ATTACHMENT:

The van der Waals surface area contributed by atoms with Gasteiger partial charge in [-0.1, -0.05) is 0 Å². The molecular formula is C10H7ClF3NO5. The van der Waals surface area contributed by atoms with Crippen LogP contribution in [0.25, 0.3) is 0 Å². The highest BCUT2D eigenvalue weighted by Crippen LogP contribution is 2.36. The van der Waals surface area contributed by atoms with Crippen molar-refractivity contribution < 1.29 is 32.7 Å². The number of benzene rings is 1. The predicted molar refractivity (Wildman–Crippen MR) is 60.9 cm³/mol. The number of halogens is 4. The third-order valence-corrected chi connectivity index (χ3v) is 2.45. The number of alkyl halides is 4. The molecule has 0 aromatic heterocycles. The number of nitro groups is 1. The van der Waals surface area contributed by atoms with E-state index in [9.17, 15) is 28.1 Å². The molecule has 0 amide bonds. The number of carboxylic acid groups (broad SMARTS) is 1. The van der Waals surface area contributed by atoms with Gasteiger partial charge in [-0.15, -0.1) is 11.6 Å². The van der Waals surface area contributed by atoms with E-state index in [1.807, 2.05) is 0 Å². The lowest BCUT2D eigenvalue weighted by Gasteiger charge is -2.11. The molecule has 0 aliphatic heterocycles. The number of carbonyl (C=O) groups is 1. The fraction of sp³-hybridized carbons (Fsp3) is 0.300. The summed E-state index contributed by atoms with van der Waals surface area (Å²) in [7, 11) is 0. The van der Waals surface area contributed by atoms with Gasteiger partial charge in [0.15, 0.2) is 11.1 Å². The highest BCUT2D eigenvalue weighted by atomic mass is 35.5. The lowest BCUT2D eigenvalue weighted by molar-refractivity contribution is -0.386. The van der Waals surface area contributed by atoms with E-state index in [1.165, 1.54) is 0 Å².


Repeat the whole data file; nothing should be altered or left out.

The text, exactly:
The van der Waals surface area contributed by atoms with Gasteiger partial charge in [-0.1, -0.05) is 0 Å². The molecular formula is C10H7ClF3NO5. The van der Waals surface area contributed by atoms with Crippen LogP contribution in [0.25, 0.3) is 0 Å². The highest BCUT2D eigenvalue weighted by Crippen LogP contribution is 2.36. The van der Waals surface area contributed by atoms with Crippen molar-refractivity contribution < 1.29 is 32.7 Å². The number of benzene rings is 1. The predicted molar refractivity (Wildman–Crippen MR) is 60.9 cm³/mol. The number of halogens is 4. The third-order valence-corrected chi connectivity index (χ3v) is 2.45. The number of alkyl halides is 4. The molecule has 0 aromatic heterocycles. The number of nitro groups is 1. The van der Waals surface area contributed by atoms with E-state index in [9.17, 15) is 28.1 Å². The molecule has 0 amide bonds. The number of carboxylic acid groups (broad SMARTS) is 1. The van der Waals surface area contributed by atoms with Gasteiger partial charge in [-0.15, -0.1) is 11.6 Å². The van der Waals surface area contributed by atoms with E-state index in [1.807, 2.05) is 0 Å². The lowest BCUT2D eigenvalue weighted by Gasteiger charge is -2.11. The molecule has 0 aliphatic heterocycles. The number of carbonyl (C=O) groups is 1. The fraction of sp³-hybridized carbons (Fsp3) is 0.300. The summed E-state index contributed by atoms with van der Waals surface area (Å²) in [7, 11) is 0. The van der Waals surface area contributed by atoms with Gasteiger partial charge in [0.15, 0.2) is 11.1 Å². The highest BCUT2D eigenvalue weighted by atomic mass is 35.5. The lowest BCUT2D eigenvalue weighted by molar-refractivity contribution is -0.386. The van der Waals surface area contributed by atoms with E-state index in [1.165, 1.54) is 0 Å².